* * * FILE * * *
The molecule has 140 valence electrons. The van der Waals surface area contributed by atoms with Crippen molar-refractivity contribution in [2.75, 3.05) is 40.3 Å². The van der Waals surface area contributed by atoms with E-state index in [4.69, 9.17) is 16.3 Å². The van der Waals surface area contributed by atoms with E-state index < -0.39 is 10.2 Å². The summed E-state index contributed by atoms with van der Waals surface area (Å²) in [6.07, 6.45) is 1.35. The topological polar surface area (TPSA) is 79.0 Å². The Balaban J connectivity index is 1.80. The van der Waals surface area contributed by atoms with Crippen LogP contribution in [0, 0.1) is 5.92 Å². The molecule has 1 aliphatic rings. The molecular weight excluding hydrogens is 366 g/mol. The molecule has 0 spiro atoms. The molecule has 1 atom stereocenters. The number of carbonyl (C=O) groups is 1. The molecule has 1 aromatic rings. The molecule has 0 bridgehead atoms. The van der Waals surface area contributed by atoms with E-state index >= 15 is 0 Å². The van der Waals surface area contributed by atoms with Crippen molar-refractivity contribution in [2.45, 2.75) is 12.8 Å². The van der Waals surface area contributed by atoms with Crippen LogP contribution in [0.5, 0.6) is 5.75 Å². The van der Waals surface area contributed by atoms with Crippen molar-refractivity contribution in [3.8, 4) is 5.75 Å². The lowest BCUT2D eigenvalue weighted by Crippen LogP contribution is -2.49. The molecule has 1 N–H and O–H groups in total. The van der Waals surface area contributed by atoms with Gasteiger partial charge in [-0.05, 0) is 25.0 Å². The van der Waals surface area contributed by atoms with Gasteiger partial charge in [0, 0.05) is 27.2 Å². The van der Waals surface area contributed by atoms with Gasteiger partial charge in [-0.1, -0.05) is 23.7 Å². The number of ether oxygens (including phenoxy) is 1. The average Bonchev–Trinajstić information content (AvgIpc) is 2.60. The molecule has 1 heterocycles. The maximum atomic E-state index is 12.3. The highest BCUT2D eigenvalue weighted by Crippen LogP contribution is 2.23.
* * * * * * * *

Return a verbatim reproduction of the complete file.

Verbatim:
The molecule has 140 valence electrons. The van der Waals surface area contributed by atoms with Crippen molar-refractivity contribution in [2.75, 3.05) is 40.3 Å². The van der Waals surface area contributed by atoms with E-state index in [4.69, 9.17) is 16.3 Å². The van der Waals surface area contributed by atoms with E-state index < -0.39 is 10.2 Å². The summed E-state index contributed by atoms with van der Waals surface area (Å²) in [6.07, 6.45) is 1.35. The topological polar surface area (TPSA) is 79.0 Å². The Balaban J connectivity index is 1.80. The van der Waals surface area contributed by atoms with Crippen LogP contribution in [0, 0.1) is 5.92 Å². The molecule has 1 aliphatic rings. The molecular weight excluding hydrogens is 366 g/mol. The molecule has 0 spiro atoms. The molecule has 1 atom stereocenters. The number of carbonyl (C=O) groups is 1. The molecule has 1 aromatic rings. The molecule has 0 bridgehead atoms. The van der Waals surface area contributed by atoms with E-state index >= 15 is 0 Å². The van der Waals surface area contributed by atoms with Crippen molar-refractivity contribution in [2.45, 2.75) is 12.8 Å². The van der Waals surface area contributed by atoms with Crippen LogP contribution in [0.5, 0.6) is 5.75 Å². The van der Waals surface area contributed by atoms with Crippen molar-refractivity contribution in [3.8, 4) is 5.75 Å². The lowest BCUT2D eigenvalue weighted by Crippen LogP contribution is -2.49. The molecule has 1 N–H and O–H groups in total. The van der Waals surface area contributed by atoms with Gasteiger partial charge in [-0.05, 0) is 25.0 Å². The van der Waals surface area contributed by atoms with Gasteiger partial charge in [0, 0.05) is 27.2 Å². The van der Waals surface area contributed by atoms with Gasteiger partial charge in [-0.1, -0.05) is 23.7 Å². The number of ether oxygens (including phenoxy) is 1. The average Bonchev–Trinajstić information content (AvgIpc) is 2.60. The molecule has 1 heterocycles. The maximum atomic E-state index is 12.3. The highest BCUT2D eigenvalue weighted by Crippen LogP contribution is 2.23.